CSC calls for volunteers in PIT count

Kristy Tallman

It’s that time of year when the rural areas of Oregon begin counting the homeless population in an effort to receive funding for their areas throughout the upcoming year. The survey is called a PIT (Point In Time) count that’s basically a snapshot of the current numbers of homeless in an area. States are required by the U.S. Department of Housing and Urban Development to submit the data every year.

The survey,2 which will be taking place in Linn, Benton, and Lincoln Counties, will be completed by the Community Services Consortium (CSC). The CSC helps people in these counties to access tools and resources to overcome poverty and homelessness along with an array of other resources for those communities.

“It is like a census of the homeless population, and it’s the only federally recognized number,” said Scott McKee who coordinates the count for CSC (Community Services Consortium).

The federal government uses these numbers to decide what amount of funding each state will receive for their populations, which are growing every day. It is imperative to get accurate counts as these are also the numbers the states use to determine each location’s monetary allocations by the governor.

“We need them to know the accurate numbers so we can get our fair share of resources to address the issues,” McKee said, noting that it’s not just a matter of federal dollars. “When our governor, Tina Kotek, took office one of the first things she did was three emergency declarations, all of them surrounding homelessness, and the only meter she was willing to use to decide who got access to that funding-tens of millions of dollars-was the Point in Time count data.”

Unfortunately, Oregon’s homeless population has grown to the extent where it now has the second largest population of homeless in the nation.

Last year’s study showed in the state of Oregon, 713 more families experienced homelessness in 2023 than 2022. It also showed that unaccompanied youth grew by 358 when compared to 2022 data. It was this same survey that created a snapshot of the growing loss of housing Oregonians seem to be facing. In total 2,183 more people became homeless in the state with the homeless population growing from 17,959 to 20,142.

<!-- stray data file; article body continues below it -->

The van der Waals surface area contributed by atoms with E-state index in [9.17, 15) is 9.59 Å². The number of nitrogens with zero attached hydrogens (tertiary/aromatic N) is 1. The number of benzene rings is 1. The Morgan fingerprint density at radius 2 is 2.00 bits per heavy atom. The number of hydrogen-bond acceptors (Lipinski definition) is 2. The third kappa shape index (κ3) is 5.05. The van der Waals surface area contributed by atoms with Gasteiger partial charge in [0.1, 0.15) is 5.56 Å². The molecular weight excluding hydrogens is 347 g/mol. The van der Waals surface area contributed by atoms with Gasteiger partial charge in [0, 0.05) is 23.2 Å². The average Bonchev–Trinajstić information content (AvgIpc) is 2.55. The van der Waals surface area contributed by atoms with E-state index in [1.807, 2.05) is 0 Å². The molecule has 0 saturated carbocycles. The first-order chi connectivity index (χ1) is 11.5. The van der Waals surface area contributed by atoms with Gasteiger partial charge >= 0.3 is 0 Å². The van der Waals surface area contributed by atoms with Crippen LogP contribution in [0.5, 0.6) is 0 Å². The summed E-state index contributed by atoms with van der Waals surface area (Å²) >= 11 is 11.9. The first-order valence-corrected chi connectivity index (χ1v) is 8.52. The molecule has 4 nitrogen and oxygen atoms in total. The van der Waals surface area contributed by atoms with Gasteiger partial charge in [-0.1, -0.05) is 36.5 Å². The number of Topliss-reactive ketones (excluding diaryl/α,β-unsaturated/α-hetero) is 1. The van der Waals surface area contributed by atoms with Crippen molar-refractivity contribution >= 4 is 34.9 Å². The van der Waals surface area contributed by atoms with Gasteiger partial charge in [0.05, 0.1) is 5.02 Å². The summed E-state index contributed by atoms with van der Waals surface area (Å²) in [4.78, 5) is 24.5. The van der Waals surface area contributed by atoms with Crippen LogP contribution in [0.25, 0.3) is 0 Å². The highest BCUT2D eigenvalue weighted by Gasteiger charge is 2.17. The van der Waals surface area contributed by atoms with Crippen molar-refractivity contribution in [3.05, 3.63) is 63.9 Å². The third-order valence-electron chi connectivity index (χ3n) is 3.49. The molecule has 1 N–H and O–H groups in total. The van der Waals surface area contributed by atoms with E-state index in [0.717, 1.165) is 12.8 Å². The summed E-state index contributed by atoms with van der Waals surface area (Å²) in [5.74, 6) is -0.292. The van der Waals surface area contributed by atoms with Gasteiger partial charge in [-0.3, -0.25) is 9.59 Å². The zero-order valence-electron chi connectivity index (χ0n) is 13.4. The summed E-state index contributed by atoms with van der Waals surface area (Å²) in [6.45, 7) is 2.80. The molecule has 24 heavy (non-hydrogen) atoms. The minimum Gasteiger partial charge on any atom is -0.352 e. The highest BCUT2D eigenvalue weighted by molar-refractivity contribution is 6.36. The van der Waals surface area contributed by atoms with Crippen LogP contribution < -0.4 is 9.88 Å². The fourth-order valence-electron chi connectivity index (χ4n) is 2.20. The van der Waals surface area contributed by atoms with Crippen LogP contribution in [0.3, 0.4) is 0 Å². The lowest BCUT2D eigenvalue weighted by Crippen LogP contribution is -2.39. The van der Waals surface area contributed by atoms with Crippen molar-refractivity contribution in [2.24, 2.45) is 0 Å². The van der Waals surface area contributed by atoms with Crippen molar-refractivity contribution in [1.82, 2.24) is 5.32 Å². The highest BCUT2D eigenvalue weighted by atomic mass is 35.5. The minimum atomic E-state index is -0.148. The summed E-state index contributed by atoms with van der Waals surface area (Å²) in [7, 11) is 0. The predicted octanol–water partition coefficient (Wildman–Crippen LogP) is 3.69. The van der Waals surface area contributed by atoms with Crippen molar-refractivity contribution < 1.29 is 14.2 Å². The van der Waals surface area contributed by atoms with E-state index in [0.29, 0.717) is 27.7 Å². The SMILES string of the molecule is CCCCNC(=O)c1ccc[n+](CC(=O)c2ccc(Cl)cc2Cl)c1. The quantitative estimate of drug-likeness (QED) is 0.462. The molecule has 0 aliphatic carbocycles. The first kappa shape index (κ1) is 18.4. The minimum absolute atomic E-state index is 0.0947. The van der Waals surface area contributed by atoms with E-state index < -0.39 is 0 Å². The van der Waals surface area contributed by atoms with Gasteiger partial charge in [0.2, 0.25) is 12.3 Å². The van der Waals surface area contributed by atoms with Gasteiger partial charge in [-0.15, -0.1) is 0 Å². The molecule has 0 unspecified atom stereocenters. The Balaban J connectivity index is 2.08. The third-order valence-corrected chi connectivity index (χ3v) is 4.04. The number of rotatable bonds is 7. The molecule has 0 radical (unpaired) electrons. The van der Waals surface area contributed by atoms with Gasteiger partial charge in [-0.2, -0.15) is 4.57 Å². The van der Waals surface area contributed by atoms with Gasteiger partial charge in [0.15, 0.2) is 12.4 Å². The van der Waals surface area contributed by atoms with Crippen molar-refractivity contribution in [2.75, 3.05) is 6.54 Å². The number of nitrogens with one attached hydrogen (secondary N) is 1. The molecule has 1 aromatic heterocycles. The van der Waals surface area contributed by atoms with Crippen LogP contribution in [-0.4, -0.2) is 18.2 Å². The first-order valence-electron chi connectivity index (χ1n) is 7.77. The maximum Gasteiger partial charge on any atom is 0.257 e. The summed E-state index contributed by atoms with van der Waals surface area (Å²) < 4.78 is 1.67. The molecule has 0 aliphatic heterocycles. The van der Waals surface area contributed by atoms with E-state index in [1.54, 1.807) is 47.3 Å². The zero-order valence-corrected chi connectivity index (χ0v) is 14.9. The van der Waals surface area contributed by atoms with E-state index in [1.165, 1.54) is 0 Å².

Each year, getting an accurate count, especially in rural areas, presents its challenges. Unlike larger cities with high density populations of homeless people, in the smaller areas of Oregon, those folks aren’t always so easily seen.

Those who are experiencing homelessness in these areas tend to find ways to keep off grid for safety and anonymity.

“Conducting a head count of those experiencing homelessness, particularly those who are not in shelter, is an overwhelming task,” said Dina Eldridge, Housing Services Manager at CSC. “Homelessness is isolating and scary, and many people who are forced to sleep in their car or pitch a tent in the woods do not want people to find them.”

With the considerable feat ahead the CSC is seeking community help. “So, we do our best to get a snapshot of the problem with the understanding that the true number is undoubtedly larger, but unknown,” Eldridge further explained. “The amount of support we get from volunteers and donations makes a monumental difference in the count, and all the ripple effects from it in our region.”

“Oregon’s housing crisis impacts all of us. More of our community members are experiencing homelessness than ever before. The PIT count is just one way to help get more resources to the people that need them and to make our communities safer and healthier for all,” stated Karla Garrett, Communications Officer with CSC.

In Sweet Home, though the number of homeless is fewer than 100, each person still counts.

According to Sean Morgan, Sweet Home’s Community Services Officer for the police department, “You cannot address anything regarding the homeless population without accurate information.”

“Even if it’s not a complete count, it’s the most complete we have to go on. We can’t catch everyone because homeless people tend to be fluid, moving in and out of the area.”

These numbers help an array of services in the community including the police, fire and rescue departments.

He said the homeless around the area are usually very forthcoming and helpful in assisting everyone during this survey, usually being open and transparent.

“For the most part,” Morgan explained, “Sweet Home’s homeless population sticks around for good; moving to and from other areas to complete business, like other folks, but usually returning once their tasks are completed. There are some who make their way through the area that tend to be more mobile. Those are harder to count but affect our ability to offer services just the same.”

“It’s a community effort to do the count,” he said, “but in the long run, it helps us all.”

The count will be conducted January 22nd through the end of the month, with a variety of volunteer shift times and days available. New volunteers are paired with experienced people and use the app CountingUs to conduct the survey.

Unable to volunteer but still want to support the PIT count? Donations support volunteer work, provide gift cards for essential resources, meals, and more for our unhoused neighbors. Donate today at or text “PIT” to 53-555.

To learn more about volunteering for the PIT count, email [email protected] or call 541-758-2604.